Different authors (e.g., Haskin 1998; Korotev 2000; Baldwin 1974, 2006) suggest that most of the Apollo mission landing sites contain material that was ejected by the impact that formed the Imbrium Basin (e.g., Fra Mauro and Cayley formations) and distributed material over a large region of the lunar nearside and possibly some to the lunar farside (Petro and Pieters 2006; Hood and Artemieva 2008). The three Luna missions landed farther east of the PKT and so are potentially less contaminated by Imbrium Basin ejecta material.

Another parameter is the decline in impact flux after approximately 3.9 Ga. Considering the large amount of ejecta produced during the formation of basins around this time (or possibly ending at this time) followed by a comparatively lower impact flux, it is expected that the predominance of material on the lunar surface with the ∼3.9 Ga age signature overwhelms the ages obtained from material at any one locality. Moreover, the lower impact flux and decrease in impactor size implies comparatively less mixing of the upper regolith and likely comparatively minor mixing with deeper megaregolith. Thus, the more recent (and smaller) events dominate gardening and the ejecta material at the top of the stratigraphic column of any lunar area. As a result, the top of the lunar stratigraphic column will contain less older/earlier impact-reset materials (see fig. 3 in Hartmann 2003). In contrast, the record of older events is likely to be preserved in deeper stratigraphic layers of the lunar regolith, probably at depths greater than the deepest core drilled during the Apollo 17 mission (∼3 m). Petro and Pieters (2006) modeled the range of megaregolith thickness to be between 800 and 1000 m in the region surrounding the Imbrium Basin, which is capped by regolith with a thickness of approximately 100 m (Hartmann 2003) and composed of comminuted rocks. It is probable that some of the samples collected by the Apollo and Luna missions came from deeper stratigraphic layers, such as those collected on impact ejecta of small craters and reflecting material from older basins. This is the case of samples collected from the ejecta of North Ray crater, which is approximately 230 m deep and is the source of the samples analyzed in this study.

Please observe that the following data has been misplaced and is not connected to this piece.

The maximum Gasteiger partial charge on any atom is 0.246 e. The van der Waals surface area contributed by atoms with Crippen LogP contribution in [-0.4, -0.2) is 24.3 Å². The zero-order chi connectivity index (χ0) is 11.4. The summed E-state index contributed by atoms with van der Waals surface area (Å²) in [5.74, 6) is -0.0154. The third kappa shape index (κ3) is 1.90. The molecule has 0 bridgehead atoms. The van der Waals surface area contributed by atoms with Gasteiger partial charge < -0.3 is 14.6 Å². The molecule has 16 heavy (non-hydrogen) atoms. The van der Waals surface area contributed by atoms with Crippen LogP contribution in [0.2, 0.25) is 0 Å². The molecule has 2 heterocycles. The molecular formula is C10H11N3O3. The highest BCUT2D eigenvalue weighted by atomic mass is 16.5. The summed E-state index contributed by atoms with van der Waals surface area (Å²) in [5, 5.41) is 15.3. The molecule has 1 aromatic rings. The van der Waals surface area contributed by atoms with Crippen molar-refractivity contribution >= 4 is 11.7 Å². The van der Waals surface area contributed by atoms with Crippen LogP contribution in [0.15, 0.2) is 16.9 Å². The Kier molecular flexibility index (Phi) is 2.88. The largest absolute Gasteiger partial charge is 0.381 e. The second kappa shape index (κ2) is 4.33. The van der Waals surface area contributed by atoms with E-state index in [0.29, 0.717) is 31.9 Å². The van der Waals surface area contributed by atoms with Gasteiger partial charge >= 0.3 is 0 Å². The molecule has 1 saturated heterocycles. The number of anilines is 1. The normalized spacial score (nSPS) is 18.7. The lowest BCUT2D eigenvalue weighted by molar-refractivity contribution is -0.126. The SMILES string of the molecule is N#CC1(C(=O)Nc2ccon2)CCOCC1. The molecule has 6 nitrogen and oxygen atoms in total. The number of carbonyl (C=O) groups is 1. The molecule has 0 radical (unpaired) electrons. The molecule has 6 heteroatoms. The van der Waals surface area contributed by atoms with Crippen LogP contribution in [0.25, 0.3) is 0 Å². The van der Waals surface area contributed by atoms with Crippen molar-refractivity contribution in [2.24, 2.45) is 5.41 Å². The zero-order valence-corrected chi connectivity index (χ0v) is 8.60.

Considering the estimated depths of formation of regolith and megaregolith and the possible decrease in the impact rate of the lunar surface through time, it is currently difficult to have a good estimate of the temporal lunar impact flux; essentially because the samples were obtained from the lunar surface or from relatively shallow depths such as those acquired by the Apollo (and Luna) missions. Hence, the mixing of rocks with different reset ages will be focused more on regolith affected by more recent events. This will cause the decrease in abundance of rocks showing reset ages during the initial 600 Ma. Nevertheless, the present work demonstrates that rock material from the ejecta blanket of the young (50 Ma) North Ray crater record pre-3.9 Ga impacts preserved in stratigraphically deeper layers of the lunar regolith. Samples that have been ejected from other relatively young impact craters may also preserve an archive of >3.9 Ga impact events and should be sampled by future missions to the Moon to provide a more complete understanding of the ancient impact bombardment. Finally, the lunar meteorites represent samples from upper layers of the lunar regolith (possibly deeper than the Apollo and Luna samples). In contrast with Apollo mission samples, which were restricted to the lunar equatorial nearside, the lunar meteorites probably originated from various random locations from several meters depth, and, thus, are considered to be more representative of the lateral composition and history of the lunar surface. The age distribution of impact melt clasts in meteorites does not show a dominance of the 3.9 Ga age, but it shows several peaks in the range between approximately 4.3 and 2.5 Ga (Fig. 8) (Chapman et al. 2007). The impact age distribution shown by the lunar meteorites does not support a “terminal lunar cataclysm.” Instead, it appears to show that the age distribution for the samples obtained by Apollo and Luna missions is biased toward a predominance of ∼3.9 Ga ages.